A Federal Court Just Made a Big Decision About Transgender Rights

Wednesday’s ruling is a win for transgender employees.

Vincent Yu/Associated Press

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In a landmark decision on Wednesday, the 6th Circuit Court of Appeals ruled that it is illegal for employers to discriminate against transgender workers under Title VII of the 1964 Civil Rights Act. 

Sharon McGowan, a lawyer for Lambda Legal, a LGBT-rights advocacy group, told Buzzfeed that the decision adds to “the overwhelming consensus” of the judiciary that LGBT people are protected under the law, despite the Trump’s administration’s insistence that they are not. “The significance of this decision is hard to overstate,” McGowan said.

The case, Equal Employment Opportunity v. R.G. & G.R. Harris Funeral Homes, Inc., was brought by the Equal Employment Opportunity Commission on behalf of Aimee Stephens, a transgender woman. According to the ruling, Stephens worked at Harris Funeral Homes “while living and presenting as a man.” When she informed her boss, Thomas Rost, of her intention to transition from male to female, Rost fired her. Stephens then filed a complaint with the EEOC.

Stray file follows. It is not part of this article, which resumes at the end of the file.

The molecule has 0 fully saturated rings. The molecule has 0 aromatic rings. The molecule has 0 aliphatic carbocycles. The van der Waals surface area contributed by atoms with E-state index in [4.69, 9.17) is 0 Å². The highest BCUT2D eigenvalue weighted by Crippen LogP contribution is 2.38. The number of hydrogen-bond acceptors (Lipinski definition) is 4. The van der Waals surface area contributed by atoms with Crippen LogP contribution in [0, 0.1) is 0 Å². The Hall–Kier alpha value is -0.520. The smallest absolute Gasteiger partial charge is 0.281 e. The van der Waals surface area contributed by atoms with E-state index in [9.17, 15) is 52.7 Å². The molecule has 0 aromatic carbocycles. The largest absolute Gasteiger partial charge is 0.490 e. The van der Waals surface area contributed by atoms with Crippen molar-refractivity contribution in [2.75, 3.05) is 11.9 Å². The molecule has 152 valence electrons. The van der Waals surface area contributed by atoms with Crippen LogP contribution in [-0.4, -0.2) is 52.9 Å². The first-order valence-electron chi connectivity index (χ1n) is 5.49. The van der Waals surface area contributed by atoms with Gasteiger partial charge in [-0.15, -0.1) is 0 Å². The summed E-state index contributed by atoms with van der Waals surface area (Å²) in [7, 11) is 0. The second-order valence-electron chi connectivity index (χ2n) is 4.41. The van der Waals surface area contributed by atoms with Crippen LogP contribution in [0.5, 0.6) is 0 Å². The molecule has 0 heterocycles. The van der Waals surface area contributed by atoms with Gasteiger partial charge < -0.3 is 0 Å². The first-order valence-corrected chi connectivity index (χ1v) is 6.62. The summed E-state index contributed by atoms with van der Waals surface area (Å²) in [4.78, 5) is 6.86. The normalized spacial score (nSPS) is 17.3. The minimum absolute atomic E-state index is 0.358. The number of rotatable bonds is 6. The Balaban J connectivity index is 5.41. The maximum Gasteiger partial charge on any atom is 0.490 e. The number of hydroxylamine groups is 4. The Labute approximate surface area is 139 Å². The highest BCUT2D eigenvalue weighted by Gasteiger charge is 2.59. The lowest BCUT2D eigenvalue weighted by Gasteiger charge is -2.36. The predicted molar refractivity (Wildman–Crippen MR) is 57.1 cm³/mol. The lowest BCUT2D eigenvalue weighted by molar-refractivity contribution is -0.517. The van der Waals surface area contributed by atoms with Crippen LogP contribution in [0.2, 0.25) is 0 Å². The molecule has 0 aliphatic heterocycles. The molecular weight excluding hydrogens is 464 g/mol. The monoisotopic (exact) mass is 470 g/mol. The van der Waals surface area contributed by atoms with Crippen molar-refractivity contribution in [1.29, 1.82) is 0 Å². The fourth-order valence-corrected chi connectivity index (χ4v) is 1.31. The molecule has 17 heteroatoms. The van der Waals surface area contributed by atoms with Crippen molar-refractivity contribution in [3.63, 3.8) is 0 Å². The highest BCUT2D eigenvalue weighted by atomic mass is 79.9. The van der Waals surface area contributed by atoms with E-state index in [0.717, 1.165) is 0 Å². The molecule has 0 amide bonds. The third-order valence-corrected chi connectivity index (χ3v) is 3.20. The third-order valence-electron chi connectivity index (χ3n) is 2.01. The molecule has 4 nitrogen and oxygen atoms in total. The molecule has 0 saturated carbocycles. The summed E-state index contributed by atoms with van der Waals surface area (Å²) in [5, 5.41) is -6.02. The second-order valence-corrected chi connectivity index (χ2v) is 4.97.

According to the lawsuit, Stephens’s firing amounted to unlawful sex discrimination under Title VII—a federal law that prohibits employment discrimination on the basis of “race, color, religion, sex [or] national origin.” The Funeral Home argued that Title VII should not be enforced in this case, because doing so would “constitute an unjustified substantial burden upon Rost’s (and thereby the Funeral Home’s) sincerely held religious beliefs, in violation of the Religious Freedom Restoration Act (RFRA).”

This is the first time, according to Reuters, that the court has considered a religious defense in a case on unlawful sex bias. The ACLU told Buzzfeed that the decision therefore sets an “important precedent” and “ensures that employers will not be able to use their religious beliefs against trans employees, ruling that there is no ‘right to discriminate’ in the workplace.”

The case will now return to a lower district court for “further proceedings.”

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